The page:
One also has to wonder how committed the federal government really is to protecting our fisheries, given its recent funding cuts to science, research and regulatory capacity at the Department of Fisheries and Oceans, the 2012 weakening of the federal Fisheries Act in omnibus bills C-38 and C-45, and the dismantling of collaborative, co-management institutions like the Fisheries Resource Conservation Council.
Whose interests is government serving?
The 2010 CCPA study “Out of Equilibrium” suggests CETA will lead to substantial Canadian job loss and that our GDP could actually decline by between 0.56% and 3% over several years. Given this bleak economic forecast, the probability of increased litigation, and the constraints CETA will place on our collective right to make decisions in the public interest, why is our federal government pushing this treaty at us?
Because the big multinational corporations want it.
Jürgen Thumann, president of the powerful lobby group BusinessEurope, revealed that much in his comments to the Canadian Chamber of Commerce, saying the two lobby groups “will have to work hard during this period…[to] define the challenges and help the negotiators overcome them.” He continued: “We will stay pro-active to help our governments find their way through complex negotiations.”
In stark contrast to this privileged, corporate access to negotiators, government steadfastly refuses any dialogue with civil society around contentious CETA issues. This is quite the double standard.
But government’s disdain of public input is even worse than that. For example, last year trade minister Ed Fast announced at a Chamber of Commerce meeting, “[T]here is a group out there that lacks intuition, who opposes our trade initiatives because they are fundamentally, and ideologically, opposed to trade. They are Canada’s free trade deniers. Over the last year, they have not changed. They remain shrill, ill-informed and hopelessly enslaved by archaic ideology and the failed policies of the past. Today, they call for ‘fair trade’, which is their code language for ‘no trade.'”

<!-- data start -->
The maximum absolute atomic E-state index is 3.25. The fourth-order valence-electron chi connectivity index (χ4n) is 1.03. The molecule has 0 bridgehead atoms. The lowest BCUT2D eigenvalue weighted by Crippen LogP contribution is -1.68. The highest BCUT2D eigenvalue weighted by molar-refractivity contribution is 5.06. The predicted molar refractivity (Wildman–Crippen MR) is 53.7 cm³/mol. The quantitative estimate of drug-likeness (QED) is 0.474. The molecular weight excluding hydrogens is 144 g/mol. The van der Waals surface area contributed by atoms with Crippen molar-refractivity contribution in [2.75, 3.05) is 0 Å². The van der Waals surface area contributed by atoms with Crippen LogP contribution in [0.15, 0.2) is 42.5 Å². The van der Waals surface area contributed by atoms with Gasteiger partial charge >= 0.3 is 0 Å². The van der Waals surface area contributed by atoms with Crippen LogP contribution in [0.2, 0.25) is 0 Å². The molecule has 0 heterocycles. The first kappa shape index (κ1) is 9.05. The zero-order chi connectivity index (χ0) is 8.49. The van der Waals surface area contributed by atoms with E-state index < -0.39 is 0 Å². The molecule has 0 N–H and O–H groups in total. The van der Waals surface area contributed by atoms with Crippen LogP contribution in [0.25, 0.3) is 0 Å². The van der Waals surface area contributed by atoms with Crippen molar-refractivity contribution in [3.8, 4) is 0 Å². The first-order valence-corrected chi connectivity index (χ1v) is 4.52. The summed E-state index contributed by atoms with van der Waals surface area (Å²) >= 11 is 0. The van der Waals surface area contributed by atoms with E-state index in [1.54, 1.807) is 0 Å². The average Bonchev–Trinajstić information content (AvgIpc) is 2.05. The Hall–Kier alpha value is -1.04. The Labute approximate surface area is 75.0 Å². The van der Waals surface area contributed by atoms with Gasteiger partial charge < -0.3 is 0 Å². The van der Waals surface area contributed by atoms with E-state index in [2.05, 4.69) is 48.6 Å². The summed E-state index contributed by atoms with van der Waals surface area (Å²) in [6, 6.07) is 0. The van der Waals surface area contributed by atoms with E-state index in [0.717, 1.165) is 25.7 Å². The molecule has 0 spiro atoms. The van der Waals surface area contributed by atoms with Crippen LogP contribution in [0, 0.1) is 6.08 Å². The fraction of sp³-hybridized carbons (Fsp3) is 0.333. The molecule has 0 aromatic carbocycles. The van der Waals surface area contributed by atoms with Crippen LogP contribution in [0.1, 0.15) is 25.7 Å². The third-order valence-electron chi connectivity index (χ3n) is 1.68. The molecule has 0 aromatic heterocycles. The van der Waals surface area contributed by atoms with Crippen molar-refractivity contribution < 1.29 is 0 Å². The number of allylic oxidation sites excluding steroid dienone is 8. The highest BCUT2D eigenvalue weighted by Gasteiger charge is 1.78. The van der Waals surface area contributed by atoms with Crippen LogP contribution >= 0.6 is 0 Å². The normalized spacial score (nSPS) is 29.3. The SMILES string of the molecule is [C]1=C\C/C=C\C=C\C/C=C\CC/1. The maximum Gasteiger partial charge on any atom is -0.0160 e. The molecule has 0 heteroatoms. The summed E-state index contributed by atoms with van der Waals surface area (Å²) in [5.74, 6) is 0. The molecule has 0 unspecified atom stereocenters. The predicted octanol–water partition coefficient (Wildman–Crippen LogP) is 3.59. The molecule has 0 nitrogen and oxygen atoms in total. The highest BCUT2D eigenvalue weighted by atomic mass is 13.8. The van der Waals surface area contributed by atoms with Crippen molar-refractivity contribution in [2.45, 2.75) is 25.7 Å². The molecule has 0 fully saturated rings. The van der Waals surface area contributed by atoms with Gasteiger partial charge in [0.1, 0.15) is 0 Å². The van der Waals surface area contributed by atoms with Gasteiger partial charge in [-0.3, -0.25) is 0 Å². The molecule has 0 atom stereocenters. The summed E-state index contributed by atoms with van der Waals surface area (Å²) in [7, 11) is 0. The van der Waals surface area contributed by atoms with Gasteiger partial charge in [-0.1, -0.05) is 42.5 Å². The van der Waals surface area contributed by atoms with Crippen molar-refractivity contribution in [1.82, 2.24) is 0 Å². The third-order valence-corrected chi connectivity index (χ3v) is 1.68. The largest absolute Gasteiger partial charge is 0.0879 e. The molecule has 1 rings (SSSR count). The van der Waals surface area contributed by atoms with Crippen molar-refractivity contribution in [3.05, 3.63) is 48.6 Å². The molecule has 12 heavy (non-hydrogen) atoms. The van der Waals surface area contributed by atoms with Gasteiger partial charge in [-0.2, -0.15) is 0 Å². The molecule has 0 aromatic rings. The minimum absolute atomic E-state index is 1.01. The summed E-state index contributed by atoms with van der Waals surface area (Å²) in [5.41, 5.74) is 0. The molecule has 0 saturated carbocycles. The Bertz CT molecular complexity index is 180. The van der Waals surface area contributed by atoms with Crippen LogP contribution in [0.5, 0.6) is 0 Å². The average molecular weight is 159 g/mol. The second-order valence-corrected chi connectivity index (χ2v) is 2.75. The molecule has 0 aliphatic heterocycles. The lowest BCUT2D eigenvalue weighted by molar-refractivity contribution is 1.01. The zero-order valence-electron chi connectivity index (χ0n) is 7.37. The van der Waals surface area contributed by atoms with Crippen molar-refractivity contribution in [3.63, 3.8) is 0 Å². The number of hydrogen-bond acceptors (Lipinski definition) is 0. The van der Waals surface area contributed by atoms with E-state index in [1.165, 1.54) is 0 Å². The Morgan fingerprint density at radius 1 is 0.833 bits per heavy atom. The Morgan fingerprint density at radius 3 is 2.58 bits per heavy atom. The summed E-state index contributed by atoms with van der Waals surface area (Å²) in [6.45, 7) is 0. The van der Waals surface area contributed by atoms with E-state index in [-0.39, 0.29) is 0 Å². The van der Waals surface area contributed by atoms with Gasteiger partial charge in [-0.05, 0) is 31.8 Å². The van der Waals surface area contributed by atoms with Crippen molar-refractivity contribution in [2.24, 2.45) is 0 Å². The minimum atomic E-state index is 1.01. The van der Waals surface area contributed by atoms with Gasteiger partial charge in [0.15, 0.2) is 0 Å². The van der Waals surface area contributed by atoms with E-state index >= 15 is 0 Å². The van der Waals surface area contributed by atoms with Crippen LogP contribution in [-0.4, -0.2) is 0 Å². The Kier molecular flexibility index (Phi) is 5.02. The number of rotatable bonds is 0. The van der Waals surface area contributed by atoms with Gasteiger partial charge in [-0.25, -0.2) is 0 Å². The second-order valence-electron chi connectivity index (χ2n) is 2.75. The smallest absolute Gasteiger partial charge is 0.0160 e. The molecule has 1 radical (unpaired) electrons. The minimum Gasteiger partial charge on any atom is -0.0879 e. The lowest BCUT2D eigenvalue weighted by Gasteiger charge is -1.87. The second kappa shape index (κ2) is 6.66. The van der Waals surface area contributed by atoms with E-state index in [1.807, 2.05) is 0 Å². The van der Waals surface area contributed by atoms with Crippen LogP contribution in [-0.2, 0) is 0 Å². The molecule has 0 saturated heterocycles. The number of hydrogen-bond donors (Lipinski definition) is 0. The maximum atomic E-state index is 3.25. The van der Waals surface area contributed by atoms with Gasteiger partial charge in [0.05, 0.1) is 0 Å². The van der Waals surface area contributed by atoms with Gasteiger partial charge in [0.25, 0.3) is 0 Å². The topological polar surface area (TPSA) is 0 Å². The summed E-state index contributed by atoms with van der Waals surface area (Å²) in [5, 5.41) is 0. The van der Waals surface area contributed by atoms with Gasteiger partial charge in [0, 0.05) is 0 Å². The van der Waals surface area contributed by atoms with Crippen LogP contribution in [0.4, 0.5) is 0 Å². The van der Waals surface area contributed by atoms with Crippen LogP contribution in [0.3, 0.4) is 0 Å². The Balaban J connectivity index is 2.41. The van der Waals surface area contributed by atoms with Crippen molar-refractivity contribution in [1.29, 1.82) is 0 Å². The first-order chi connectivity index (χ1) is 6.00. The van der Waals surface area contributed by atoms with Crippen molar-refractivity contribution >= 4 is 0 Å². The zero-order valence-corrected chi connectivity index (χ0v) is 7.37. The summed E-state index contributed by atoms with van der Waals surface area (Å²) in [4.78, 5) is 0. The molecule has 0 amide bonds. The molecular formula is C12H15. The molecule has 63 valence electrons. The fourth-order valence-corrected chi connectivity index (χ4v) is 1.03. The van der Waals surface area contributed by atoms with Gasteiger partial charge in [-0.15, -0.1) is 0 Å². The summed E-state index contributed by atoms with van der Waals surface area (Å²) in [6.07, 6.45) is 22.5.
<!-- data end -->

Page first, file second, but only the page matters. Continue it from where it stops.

Government’s refusal to have a CETA dialogue with the public has nothing to do with preserving the integrity of the negotiating process. That’s already been compromised by giving the corporations access to negotiations. Furthermore, former treaties like NAFTA were never negotiated under the cloud of excessive secrecy we now face. There used to be some belief in transparency in government.
Excessive secrecy has been deemed necessary, in the opinion of many, because if Newfoundlanders, Labradorians and other Canadians fully understood how much we are giving up under trade agreements like CETA, there would be outrage and fury; and, of course, no agreement.
Forty municipalities across the country, both large and small, have opposed CETA publicly. Yet the provinces, with the limited exception of Quebec, have given tacit support to the federal government’s strategy of secrecy by maintaining a code of silence. No discussions with citizens allowed! It’s an extraordinary situation.
But maybe that will change now that Premier Dunderdale has decided to speak out.
So let me close with two questions for her government, and all the other governing parties across the country, who have acquiesced to the secrecy behind these devious treaty negotiations for so long:
How do you justify the exclusion of civil society from discussion given the double standard and federal government’s disrespect for public opinion, evidenced throughout the negotiation period?
Secondly, if this treaty is signed in the near future, how do we go about amending the flaws? Is that even possible?